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An Ethical Investor Response to COVID-19

We hope you and your loved ones are healthy. The first serious, global pandemic in over one hundred years is ample justification for fear and anxiety. But we trust you are doing what is necessary to keep yourselves and your neighbors safe now and in the weeks to come.

Over the next few months we expect markets to be unsettled, as investors grapple with the humanitarian and economic implications of a world-wide quarantine. It is now clear to many observers that a sharp recession is imminent. Governments are stepping in with unprecedented fiscal and monetary assistance, in an effort to keep businesses and the newly unemployed afloat. 

The stock market has survived many things: a Civil War, two World Wars, a Depression, a Financial Crisis, and the horrific influenza outbreak of 1918. Recalling this makes us confident in the long-term resiliency of our economy and our markets. The financial history, however, does not make this crisis any less alarming from a societal or personal perspective.

That said, we have been largely heartened by the response from corporations. Cisco Systems pledged $225 million to support the global and local response to COVID-19, including $8 million in cash and $210 million in product donations such as technology resources for healthcare, education, and governments. Google’s parent company, Alphabet, said it will donate over $800 million in funds towards producing medical supplies as well as ad credits for small businesses and ad grants for the WHO and government agencies. Other companies such as PayPal have made pledges that they will not layoff any employees due to the coronavirus pandemic. Salesforce’s CEO has also called on other corporate leaders to take a 90-day “no layoff pledge.” Danone has committed 250M EUR to tens of thousands of small businesses in its ecosystem. Comcast, Verizon, Google, Sprint and others have signed a pledge to keep Americans inter-connected for the next 60 days, even if people cannot afford to pay. Many more such commitments can be found here and here.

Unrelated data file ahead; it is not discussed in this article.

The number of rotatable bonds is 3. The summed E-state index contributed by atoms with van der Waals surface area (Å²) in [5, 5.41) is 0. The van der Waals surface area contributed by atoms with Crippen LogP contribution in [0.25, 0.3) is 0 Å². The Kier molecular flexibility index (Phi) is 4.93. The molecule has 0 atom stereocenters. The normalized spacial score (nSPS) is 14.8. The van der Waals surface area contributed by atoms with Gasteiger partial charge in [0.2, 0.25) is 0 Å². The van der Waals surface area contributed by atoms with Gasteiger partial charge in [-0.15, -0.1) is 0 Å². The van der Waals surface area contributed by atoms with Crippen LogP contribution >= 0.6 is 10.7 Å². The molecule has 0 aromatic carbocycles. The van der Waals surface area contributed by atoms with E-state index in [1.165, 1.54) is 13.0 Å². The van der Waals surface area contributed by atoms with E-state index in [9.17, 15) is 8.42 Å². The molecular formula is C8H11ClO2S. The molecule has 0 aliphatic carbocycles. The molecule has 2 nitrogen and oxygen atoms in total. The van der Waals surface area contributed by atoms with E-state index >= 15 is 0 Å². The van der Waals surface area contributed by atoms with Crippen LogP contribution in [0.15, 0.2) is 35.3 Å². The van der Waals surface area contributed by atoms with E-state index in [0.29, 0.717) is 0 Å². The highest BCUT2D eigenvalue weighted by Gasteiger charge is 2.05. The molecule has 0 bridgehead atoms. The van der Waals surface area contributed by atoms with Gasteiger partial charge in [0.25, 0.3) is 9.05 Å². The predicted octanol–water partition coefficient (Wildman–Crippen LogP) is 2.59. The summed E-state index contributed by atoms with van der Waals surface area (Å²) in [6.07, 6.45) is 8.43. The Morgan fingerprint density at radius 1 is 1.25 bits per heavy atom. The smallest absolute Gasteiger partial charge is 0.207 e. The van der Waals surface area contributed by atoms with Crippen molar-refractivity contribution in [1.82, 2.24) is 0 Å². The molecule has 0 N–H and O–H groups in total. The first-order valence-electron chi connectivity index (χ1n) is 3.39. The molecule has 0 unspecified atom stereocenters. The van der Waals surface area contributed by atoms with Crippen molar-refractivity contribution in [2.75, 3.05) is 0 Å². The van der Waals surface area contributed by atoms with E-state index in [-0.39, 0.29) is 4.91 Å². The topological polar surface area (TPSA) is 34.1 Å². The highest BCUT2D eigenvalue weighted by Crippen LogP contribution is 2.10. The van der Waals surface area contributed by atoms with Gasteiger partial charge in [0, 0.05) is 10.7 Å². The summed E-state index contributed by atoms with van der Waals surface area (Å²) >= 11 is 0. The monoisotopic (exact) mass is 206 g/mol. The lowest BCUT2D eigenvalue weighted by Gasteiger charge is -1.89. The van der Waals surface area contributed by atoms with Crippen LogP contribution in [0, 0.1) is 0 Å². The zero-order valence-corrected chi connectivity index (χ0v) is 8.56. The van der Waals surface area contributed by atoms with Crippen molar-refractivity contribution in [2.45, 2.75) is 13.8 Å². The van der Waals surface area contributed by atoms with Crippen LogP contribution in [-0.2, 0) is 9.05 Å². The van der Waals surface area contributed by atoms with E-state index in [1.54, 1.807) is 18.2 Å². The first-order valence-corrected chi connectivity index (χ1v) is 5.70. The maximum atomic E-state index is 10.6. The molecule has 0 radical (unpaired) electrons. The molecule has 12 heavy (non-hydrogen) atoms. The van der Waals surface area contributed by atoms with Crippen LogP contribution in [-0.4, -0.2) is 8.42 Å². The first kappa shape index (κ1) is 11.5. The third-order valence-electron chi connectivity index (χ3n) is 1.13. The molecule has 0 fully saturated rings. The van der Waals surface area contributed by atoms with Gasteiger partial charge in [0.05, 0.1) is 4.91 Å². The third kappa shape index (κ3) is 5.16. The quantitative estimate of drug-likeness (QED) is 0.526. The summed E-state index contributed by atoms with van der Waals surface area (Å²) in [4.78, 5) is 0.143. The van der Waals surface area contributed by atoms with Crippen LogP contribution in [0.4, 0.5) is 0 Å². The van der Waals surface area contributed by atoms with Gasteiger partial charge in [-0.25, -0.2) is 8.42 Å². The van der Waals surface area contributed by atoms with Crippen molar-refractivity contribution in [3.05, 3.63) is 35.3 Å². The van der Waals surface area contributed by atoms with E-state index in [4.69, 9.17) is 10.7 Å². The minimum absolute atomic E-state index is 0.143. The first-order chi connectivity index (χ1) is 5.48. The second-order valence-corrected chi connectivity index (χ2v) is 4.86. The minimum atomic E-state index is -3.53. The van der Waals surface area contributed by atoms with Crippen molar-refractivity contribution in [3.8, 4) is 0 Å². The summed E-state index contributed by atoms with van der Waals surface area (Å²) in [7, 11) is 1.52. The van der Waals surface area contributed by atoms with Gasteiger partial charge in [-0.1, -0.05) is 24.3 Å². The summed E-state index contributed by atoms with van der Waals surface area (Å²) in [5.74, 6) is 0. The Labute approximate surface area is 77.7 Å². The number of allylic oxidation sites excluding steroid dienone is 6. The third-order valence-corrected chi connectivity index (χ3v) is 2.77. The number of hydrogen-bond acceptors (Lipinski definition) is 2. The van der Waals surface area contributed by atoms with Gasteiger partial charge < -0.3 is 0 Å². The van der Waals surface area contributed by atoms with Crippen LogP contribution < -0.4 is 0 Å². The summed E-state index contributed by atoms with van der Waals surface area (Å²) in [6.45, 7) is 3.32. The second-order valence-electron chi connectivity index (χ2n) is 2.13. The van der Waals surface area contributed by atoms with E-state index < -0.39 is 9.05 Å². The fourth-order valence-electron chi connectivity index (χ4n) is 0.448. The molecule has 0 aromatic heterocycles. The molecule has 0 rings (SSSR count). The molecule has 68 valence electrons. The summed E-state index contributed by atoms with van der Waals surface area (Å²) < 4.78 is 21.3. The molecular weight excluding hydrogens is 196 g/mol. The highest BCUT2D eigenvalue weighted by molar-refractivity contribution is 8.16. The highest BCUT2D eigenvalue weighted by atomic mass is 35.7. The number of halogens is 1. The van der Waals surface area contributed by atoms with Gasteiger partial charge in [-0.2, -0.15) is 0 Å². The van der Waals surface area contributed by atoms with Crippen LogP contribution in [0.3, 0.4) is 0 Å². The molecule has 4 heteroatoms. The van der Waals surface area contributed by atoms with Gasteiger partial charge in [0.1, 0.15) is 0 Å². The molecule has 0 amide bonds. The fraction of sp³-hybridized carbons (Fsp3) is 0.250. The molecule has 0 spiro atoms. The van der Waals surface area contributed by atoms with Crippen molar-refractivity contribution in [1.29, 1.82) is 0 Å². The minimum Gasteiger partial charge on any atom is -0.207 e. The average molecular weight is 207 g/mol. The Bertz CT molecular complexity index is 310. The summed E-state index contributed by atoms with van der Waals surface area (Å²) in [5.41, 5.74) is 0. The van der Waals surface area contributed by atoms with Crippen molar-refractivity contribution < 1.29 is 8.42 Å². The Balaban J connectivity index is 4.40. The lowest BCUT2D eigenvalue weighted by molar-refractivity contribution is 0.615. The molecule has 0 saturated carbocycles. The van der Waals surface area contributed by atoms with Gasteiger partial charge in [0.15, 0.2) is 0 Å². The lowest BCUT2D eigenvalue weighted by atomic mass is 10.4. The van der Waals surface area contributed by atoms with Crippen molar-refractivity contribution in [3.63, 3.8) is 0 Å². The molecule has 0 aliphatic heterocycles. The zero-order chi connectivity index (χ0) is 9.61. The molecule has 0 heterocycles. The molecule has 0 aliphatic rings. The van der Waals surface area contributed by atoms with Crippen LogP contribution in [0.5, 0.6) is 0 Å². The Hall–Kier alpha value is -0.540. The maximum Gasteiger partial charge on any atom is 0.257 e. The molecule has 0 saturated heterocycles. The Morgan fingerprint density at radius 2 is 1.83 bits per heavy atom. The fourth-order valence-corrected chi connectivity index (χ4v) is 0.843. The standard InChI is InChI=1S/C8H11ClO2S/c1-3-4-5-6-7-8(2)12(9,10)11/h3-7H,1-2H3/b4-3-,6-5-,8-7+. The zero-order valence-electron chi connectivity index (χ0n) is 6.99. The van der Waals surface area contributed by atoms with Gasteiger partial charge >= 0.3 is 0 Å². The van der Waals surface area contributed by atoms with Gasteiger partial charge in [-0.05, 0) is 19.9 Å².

A JUST capital project tracking the COVID-19 response of America’s 100 largest publicly-traded employers buttresses these anecdotes with some encouraging statistics. According to JUST capital, 54% of these employers are providing work from home options, 38% have set up rotating shifts, and 39% are offering paid sick leave. Only 7% have reported layoffs, and 9% are actually hiring more workers. Another 31% have started a community relief fund, and 29% are contributing community services as part of their response.

To help ensure this level of corporate responsibility is shared consistently across all major companies, our response to the crisis has included signing on to a statement from institutional investors that makes five key requests, including paid leave covering subcontractors, part-time and temporary workers, prioritization of health and safety, the maintenance of employment (to support workers as well as to avoid the long-term negative impacts of turnover or discriminatory risks), the maintenance of supplier and customer relationships, e.g. through prompt payments and/or temporary financial assistance, and finally, heightened standards of financial prudence and ethical management, including avoiding share buybacks or excessive executive compensation during this time.

We believe the statement, which has been covered by media outlets including Forbes and Reuters, can provide crucial support for the many companies who seem to be responding out of genuine concern for all stakeholders during this crisis, and, we hope, provide meaningful incentive for those who haven’t. Our hope is to continue to see investors and corporations pushing in the same direction: providing vital support to the communities in which we operate, buttressing the courageous efforts being made by many state and local governments, and supporting healthcare workers and others on the front lines of the crisis. We believe nothing short of this concerted effort can get us through another, unprecedented humanitarian and economic challenge.